Tech Stocks Drop 9 Percent
Tuesday, September 30, 2008
Technology stocks took a nosedive yesterday, falling about 9 percent, as the Nasdaq had its worst drop since the Internet bubble imploded in 2000, a sign that no sector is immune to the current financial turmoil, analysts said.
The Dow Jones industrial average was down about 778 points -- its largest one-day point drop ever -- after the news that the plan to rescue the nation's financial markets failed on the House floor. Tech heavyweights Apple and Google took hits, signaling flagging investor confidence and a grim outlook for consumer spending during the holiday season and well into next year.
"Tech took it on the chin disproportionately," said Ross Sandler, senior Internet analyst at RBC Capital Markets. Panicked investors are moving out of higher-risk sectors, such as technology, that are not considered to be essential to daily life and putting their money into safer areas, such as health care and household goods, that are thought to be more resilient to market turbulence, he said.
There's a fear of serious consumer weakness into the third and fourth quarters, he said. "Couple that with investors leaving the tech sector and the stuff out of Congress, and you've got a perfect storm for panic selling."
The failure of the bailout package frightened investors that the economic downturn could worsen and last longer, which is bad news for premium-priced consumer products, said Andy Hargreaves, senior analyst at Pacific Crest Securities.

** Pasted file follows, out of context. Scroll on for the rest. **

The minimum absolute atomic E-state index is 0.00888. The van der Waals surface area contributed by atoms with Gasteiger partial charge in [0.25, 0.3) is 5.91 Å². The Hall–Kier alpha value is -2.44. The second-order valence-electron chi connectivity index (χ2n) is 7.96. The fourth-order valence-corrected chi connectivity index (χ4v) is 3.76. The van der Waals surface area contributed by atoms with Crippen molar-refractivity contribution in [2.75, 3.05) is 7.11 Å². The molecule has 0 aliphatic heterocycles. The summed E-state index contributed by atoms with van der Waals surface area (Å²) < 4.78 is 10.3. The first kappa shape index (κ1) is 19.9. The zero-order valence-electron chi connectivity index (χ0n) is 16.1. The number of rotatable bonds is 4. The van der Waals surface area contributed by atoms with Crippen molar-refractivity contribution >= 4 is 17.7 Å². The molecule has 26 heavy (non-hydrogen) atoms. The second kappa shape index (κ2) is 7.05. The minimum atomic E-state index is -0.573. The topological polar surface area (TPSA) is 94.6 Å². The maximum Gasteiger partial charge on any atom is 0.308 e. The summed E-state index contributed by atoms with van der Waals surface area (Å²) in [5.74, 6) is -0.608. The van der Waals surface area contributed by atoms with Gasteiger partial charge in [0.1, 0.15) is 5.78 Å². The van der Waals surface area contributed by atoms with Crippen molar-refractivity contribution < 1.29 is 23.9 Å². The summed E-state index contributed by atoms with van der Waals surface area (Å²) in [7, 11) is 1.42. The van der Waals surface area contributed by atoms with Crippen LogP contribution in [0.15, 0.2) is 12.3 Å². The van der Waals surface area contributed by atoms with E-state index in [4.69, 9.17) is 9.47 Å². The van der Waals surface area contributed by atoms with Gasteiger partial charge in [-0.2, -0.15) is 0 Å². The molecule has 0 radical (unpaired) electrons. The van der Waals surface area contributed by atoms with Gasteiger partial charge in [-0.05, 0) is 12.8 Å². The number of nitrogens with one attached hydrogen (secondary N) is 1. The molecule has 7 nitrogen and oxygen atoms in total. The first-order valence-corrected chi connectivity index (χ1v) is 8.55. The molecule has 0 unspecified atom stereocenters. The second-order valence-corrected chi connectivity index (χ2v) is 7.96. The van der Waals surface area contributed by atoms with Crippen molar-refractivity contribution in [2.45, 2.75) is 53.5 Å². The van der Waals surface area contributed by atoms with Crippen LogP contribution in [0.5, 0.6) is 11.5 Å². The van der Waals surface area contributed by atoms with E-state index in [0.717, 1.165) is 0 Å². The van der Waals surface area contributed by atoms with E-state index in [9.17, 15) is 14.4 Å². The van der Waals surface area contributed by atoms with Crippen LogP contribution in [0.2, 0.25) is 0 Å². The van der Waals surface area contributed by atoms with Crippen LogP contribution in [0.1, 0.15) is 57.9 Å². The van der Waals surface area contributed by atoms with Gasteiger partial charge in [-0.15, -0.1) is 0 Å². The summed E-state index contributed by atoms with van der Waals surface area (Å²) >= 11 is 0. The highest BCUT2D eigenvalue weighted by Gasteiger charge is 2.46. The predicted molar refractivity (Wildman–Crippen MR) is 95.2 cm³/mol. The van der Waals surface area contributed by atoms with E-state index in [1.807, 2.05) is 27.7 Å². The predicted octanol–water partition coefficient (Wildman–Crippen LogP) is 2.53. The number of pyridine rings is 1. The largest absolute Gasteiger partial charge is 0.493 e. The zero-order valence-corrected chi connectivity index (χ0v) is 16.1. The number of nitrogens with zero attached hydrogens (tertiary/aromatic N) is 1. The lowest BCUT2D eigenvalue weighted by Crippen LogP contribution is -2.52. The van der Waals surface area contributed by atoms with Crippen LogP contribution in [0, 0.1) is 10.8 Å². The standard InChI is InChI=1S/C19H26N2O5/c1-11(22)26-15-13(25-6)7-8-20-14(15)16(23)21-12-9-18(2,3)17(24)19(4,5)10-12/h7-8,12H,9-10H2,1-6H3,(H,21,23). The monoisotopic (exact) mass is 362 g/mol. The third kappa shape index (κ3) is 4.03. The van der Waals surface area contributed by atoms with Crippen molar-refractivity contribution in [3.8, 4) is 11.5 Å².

"The question is not whether we'll be in a consumer spending recession; the question is how bad it will be," he said.
Apple had a particularly jarring day, starting when several analysts downgraded its shares, causing a 9 percent drop. News of the failed bailout plan doubled its daily loss, and it closed down 18 percent, at $105.26, its lowest close in the past year.
Despite strong sales of Apple's iPhone, Morgan Stanley analyst Kathryn Huberty said in a note to investors that consumers would shift to lower-priced products because of the uncertain economic conditions, causing Apple's premium-priced Mac computers to suffer.
"Downgrades were based on the assumption that our economy is going into a recession, possibly a severe recession, and it's clear consumers are going to be affected," said Charlie Wolf, security analyst at Needham.
Internet firms also experienced deep losses in anticipation that advertising budgets will be slashed and consumers will do less online shopping. Google shares lost 12 percent, to close at $381.00, dipping below $400 a share for the first time in two years. Amazon fell 10 percent, to close at $63.35; eBay fell 12 percent, to close at $19.95; and Yahoo fell 11 percent, to close at $16.88.
"For these stocks, the failure of Congress to pass the bailout plan further ensures that the macroeconomic weakness will linger and we're likely in a recession," said Clayton Moran, stock analyst at Stanford Group. "Companies that are dependent on consumer buying behavior and advertising budgets are going to be hurt."
Google dominates the Web-search market, making it less susceptible to a major recession than a company like Yahoo that relies heavily on brand advertising, he said. But as consumers search for fewer books, airline tickets, hotels and clothing deals, Google's results could also decline.
The high-flying tech stocks of the 1990s crashed hard in 2000 when investors stopped funding relatively young and untested firms. The technology sector started to recover in 2003 and rose on a fairly stable growth trajectory.
Technology companies are more likely to rebound more quickly than other sectors when conditions start to improve, Sanders said.
"Tech stocks rally harder and faster as an early cycle mover," he said.